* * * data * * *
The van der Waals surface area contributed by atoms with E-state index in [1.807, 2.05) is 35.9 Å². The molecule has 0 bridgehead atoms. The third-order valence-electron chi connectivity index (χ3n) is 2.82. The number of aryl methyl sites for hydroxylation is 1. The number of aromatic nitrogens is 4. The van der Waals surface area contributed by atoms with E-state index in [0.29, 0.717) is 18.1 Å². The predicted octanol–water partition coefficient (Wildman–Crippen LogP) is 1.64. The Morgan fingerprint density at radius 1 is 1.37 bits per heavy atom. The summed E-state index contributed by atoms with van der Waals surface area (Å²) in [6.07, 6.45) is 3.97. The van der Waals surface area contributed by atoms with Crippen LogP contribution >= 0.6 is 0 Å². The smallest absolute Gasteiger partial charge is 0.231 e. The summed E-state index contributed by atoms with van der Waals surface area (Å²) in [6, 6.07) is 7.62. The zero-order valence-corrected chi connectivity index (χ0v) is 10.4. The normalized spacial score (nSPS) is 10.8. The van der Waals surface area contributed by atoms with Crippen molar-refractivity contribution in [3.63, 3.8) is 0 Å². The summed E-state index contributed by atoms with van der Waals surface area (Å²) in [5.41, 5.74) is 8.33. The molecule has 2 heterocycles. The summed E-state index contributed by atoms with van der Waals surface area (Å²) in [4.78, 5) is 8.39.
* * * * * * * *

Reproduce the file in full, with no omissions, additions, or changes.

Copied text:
The van der Waals surface area contributed by atoms with E-state index in [1.807, 2.05) is 35.9 Å². The molecule has 0 bridgehead atoms. The third-order valence-electron chi connectivity index (χ3n) is 2.82. The number of aryl methyl sites for hydroxylation is 1. The number of aromatic nitrogens is 4. The van der Waals surface area contributed by atoms with E-state index in [0.29, 0.717) is 18.1 Å². The predicted octanol–water partition coefficient (Wildman–Crippen LogP) is 1.64. The Morgan fingerprint density at radius 1 is 1.37 bits per heavy atom. The summed E-state index contributed by atoms with van der Waals surface area (Å²) in [6.07, 6.45) is 3.97. The van der Waals surface area contributed by atoms with Crippen LogP contribution >= 0.6 is 0 Å². The smallest absolute Gasteiger partial charge is 0.231 e. The summed E-state index contributed by atoms with van der Waals surface area (Å²) in [6, 6.07) is 7.62. The zero-order valence-corrected chi connectivity index (χ0v) is 10.4. The normalized spacial score (nSPS) is 10.8. The van der Waals surface area contributed by atoms with Crippen molar-refractivity contribution in [3.63, 3.8) is 0 Å². The summed E-state index contributed by atoms with van der Waals surface area (Å²) in [5.41, 5.74) is 8.33. The molecule has 2 heterocycles. The summed E-state index contributed by atoms with van der Waals surface area (Å²) in [4.78, 5) is 8.39.